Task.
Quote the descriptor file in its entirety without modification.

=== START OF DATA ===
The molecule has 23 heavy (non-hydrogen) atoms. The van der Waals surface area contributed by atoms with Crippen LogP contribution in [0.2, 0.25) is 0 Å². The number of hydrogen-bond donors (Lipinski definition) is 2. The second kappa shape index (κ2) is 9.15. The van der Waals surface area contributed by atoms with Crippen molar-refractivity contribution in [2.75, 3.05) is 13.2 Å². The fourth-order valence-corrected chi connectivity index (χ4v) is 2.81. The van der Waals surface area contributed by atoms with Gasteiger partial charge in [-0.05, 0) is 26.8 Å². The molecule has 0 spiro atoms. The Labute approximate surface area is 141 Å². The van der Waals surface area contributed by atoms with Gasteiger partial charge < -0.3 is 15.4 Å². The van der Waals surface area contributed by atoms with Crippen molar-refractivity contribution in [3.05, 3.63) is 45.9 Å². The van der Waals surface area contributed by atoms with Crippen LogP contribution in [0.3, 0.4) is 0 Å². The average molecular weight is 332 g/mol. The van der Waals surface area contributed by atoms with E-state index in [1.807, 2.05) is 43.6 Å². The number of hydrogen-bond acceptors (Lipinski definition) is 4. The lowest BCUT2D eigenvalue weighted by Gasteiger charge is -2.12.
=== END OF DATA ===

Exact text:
The molecule has 23 heavy (non-hydrogen) atoms. The van der Waals surface area contributed by atoms with Crippen LogP contribution in [0.2, 0.25) is 0 Å². The number of hydrogen-bond donors (Lipinski definition) is 2. The second kappa shape index (κ2) is 9.15. The van der Waals surface area contributed by atoms with Crippen molar-refractivity contribution in [2.75, 3.05) is 13.2 Å². The fourth-order valence-corrected chi connectivity index (χ4v) is 2.81. The van der Waals surface area contributed by atoms with Gasteiger partial charge in [-0.05, 0) is 26.8 Å². The molecule has 0 spiro atoms. The Labute approximate surface area is 141 Å². The van der Waals surface area contributed by atoms with Gasteiger partial charge < -0.3 is 15.4 Å². The van der Waals surface area contributed by atoms with Crippen molar-refractivity contribution in [3.05, 3.63) is 45.9 Å². The van der Waals surface area contributed by atoms with Crippen LogP contribution in [0.3, 0.4) is 0 Å². The average molecular weight is 332 g/mol. The van der Waals surface area contributed by atoms with E-state index in [1.807, 2.05) is 43.6 Å². The number of hydrogen-bond acceptors (Lipinski definition) is 4. The lowest BCUT2D eigenvalue weighted by Gasteiger charge is -2.12.